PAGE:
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‘Black, Vol. 1’ (review)

Written by Kwanza Osajyefo
Designed by Tim Smith 3
Art by Jamal Igle
Cover by Khary Randolph
Published by Black Mask Studios
ISBN-13: 978-1628751864
Released November 14, 2017 | $19.99

 

Crowdfunded by Kickstarter in February 2016, BLACK asks the question “what if only black people had superpowers?”

We find the answer through the story of Kareem Jenkins, a young black man who finds out he is among the gifted when he is gunned down by police, but lives. He finds his place with The Project, a global network of specialists and volunteers that help train people like himself to fight those that would exploit others’ powers. Kareem soon learns that the work is not always fun, and the lines are blurry between justice and power plays.

But when the time comes to align with a side, will he make the right choice?

Or is there yet another way to survive as a superpowered black man in the world?

BLACK does not hesitate to delve into real life subjects and storylines that affect today’s black community.

From medical testing and corrupt policing to what it takes to be “down for the movement”, writer Kwanza Osajyefo is adept at taking inspiration from the struggles of actual life and creating ways to explore their effect from Kareem’s point of view. It is one thing to know there are crooked cops. It is another to see the story played out across the page with Jamal Igle’s dynamic drawings. With the only color appearing in the red touches of Khary Randolph’s arresting front page images (Issue #4’s topical homage to Donkey Kong is brilliant), Igle exaggerates to get the emotional punch needed for scenes like a field of white supremacists attempting to enact their twisted version of justice on a black man.

Throughout the arc it is clear that BLACK is not a relief from the world; rather it is a gentle reframing through the lens of the supernatural.

The common characters are there:  Venture serves as a Morpheus type, guiding the way for Kareem as he learns more about the project and is trained in managing his abilities and emotions. Officer Waters is our regular Joe (or in this case, Josephine) that believes in the law but wakes up to the shadow agencies controlling the major players as the incredibly unique potential associated with Kareem becomes more of a powder keg.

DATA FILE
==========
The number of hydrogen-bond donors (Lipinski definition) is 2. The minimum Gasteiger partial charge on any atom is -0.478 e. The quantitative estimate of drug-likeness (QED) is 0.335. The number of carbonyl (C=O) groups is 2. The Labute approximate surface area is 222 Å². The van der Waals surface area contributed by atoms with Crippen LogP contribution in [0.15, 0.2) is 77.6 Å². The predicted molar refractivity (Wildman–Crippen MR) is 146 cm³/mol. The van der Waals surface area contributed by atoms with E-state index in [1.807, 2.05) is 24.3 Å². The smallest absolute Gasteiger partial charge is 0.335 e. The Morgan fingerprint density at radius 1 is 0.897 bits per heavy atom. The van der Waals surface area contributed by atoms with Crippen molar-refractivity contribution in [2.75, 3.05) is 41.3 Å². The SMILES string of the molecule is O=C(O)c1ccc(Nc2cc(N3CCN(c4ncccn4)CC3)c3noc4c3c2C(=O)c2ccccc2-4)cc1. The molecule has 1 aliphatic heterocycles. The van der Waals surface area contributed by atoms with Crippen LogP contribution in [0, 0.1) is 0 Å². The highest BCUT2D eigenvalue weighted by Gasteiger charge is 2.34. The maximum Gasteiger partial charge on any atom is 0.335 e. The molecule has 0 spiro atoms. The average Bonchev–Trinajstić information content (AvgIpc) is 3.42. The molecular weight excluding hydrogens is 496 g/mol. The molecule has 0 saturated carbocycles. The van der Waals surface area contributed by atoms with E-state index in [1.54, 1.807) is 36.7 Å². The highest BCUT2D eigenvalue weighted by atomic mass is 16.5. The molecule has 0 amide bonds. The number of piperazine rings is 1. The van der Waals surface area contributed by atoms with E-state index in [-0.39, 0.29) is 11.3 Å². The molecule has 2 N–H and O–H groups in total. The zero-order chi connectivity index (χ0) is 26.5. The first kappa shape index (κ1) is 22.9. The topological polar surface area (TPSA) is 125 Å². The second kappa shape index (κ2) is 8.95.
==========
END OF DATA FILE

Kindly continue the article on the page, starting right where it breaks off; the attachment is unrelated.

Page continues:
There’s a fantastic explanation of the Project in the second to last issue but I will not spoil it here. But know that watching this all unfold will make anyone critical of the news for quite a while.

The story is engaging for it’s uniqueness and frank addressing of racial topics. It is not surprising that this title went through two rounds on Kickstarter to produce the first issue and then for further work on the trade. T

his is far more straightforward than the X-Men’s sly allegory to a disadvantaged minority class, experiencing prejudice at the hands of the masses they are so often serving. It is refreshing to read such a multi-layered take on current events that still manages to have enough fight scenes and superpowers (the last issue is jam-packed, thanks to one of the Kickstarter efforts) to keep it in the realm of comic mayhem. BLACK will not be for everyone, but for those that take their comics with biting racial commentary, this trade will be well-received.

 

 

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